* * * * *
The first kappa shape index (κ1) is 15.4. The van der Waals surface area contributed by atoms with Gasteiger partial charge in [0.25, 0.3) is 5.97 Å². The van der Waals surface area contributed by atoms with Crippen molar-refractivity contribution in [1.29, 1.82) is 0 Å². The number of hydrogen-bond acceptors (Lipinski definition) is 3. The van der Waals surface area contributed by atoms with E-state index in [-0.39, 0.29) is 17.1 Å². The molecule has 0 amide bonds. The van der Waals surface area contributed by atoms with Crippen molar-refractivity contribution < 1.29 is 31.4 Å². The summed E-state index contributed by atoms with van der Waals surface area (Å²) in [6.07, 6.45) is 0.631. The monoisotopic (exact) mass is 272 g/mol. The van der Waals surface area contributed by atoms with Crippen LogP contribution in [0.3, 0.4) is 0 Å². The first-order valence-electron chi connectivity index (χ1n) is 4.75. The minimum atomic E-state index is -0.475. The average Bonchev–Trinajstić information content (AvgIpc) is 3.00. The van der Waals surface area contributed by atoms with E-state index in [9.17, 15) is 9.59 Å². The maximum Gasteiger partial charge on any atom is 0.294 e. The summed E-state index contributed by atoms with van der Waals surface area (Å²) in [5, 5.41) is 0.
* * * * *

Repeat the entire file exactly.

The first kappa shape index (κ1) is 15.4. The van der Waals surface area contributed by atoms with Gasteiger partial charge in [0.25, 0.3) is 5.97 Å². The van der Waals surface area contributed by atoms with Crippen molar-refractivity contribution in [1.29, 1.82) is 0 Å². The number of hydrogen-bond acceptors (Lipinski definition) is 3. The van der Waals surface area contributed by atoms with E-state index in [-0.39, 0.29) is 17.1 Å². The molecule has 0 amide bonds. The van der Waals surface area contributed by atoms with Crippen molar-refractivity contribution < 1.29 is 31.4 Å². The summed E-state index contributed by atoms with van der Waals surface area (Å²) in [6.07, 6.45) is 0.631. The monoisotopic (exact) mass is 272 g/mol. The van der Waals surface area contributed by atoms with Crippen LogP contribution in [0.3, 0.4) is 0 Å². The first-order valence-electron chi connectivity index (χ1n) is 4.75. The minimum atomic E-state index is -0.475. The average Bonchev–Trinajstić information content (AvgIpc) is 3.00. The van der Waals surface area contributed by atoms with E-state index in [9.17, 15) is 9.59 Å². The maximum Gasteiger partial charge on any atom is 0.294 e. The summed E-state index contributed by atoms with van der Waals surface area (Å²) in [5, 5.41) is 0.